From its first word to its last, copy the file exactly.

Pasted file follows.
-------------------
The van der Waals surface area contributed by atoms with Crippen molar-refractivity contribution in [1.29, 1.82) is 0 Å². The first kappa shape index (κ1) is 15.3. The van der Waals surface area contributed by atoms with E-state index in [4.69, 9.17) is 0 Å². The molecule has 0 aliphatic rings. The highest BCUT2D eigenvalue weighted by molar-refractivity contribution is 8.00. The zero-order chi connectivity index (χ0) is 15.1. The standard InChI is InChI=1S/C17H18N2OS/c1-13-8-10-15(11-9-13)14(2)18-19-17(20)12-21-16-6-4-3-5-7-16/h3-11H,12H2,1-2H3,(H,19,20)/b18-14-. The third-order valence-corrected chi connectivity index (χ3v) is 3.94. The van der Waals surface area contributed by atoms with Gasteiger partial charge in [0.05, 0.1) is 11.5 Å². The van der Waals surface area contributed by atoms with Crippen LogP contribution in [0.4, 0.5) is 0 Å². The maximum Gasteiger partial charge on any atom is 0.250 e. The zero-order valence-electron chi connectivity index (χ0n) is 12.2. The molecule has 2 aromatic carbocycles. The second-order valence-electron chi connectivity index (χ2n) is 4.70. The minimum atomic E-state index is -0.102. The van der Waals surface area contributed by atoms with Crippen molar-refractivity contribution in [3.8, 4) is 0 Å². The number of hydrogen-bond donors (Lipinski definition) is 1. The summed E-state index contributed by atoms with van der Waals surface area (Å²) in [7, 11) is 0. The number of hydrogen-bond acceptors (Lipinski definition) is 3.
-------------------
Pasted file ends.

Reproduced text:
The van der Waals surface area contributed by atoms with Crippen molar-refractivity contribution in [1.29, 1.82) is 0 Å². The first kappa shape index (κ1) is 15.3. The van der Waals surface area contributed by atoms with E-state index in [4.69, 9.17) is 0 Å². The molecule has 0 aliphatic rings. The highest BCUT2D eigenvalue weighted by molar-refractivity contribution is 8.00. The zero-order chi connectivity index (χ0) is 15.1. The standard InChI is InChI=1S/C17H18N2OS/c1-13-8-10-15(11-9-13)14(2)18-19-17(20)12-21-16-6-4-3-5-7-16/h3-11H,12H2,1-2H3,(H,19,20)/b18-14-. The third-order valence-corrected chi connectivity index (χ3v) is 3.94. The van der Waals surface area contributed by atoms with Gasteiger partial charge in [0.05, 0.1) is 11.5 Å². The van der Waals surface area contributed by atoms with Crippen LogP contribution in [0.4, 0.5) is 0 Å². The maximum Gasteiger partial charge on any atom is 0.250 e. The zero-order valence-electron chi connectivity index (χ0n) is 12.2. The molecule has 2 aromatic carbocycles. The second-order valence-electron chi connectivity index (χ2n) is 4.70. The minimum atomic E-state index is -0.102. The van der Waals surface area contributed by atoms with Crippen molar-refractivity contribution in [3.8, 4) is 0 Å². The number of hydrogen-bond donors (Lipinski definition) is 1. The summed E-state index contributed by atoms with van der Waals surface area (Å²) in [7, 11) is 0. The number of hydrogen-bond acceptors (Lipinski definition) is 3.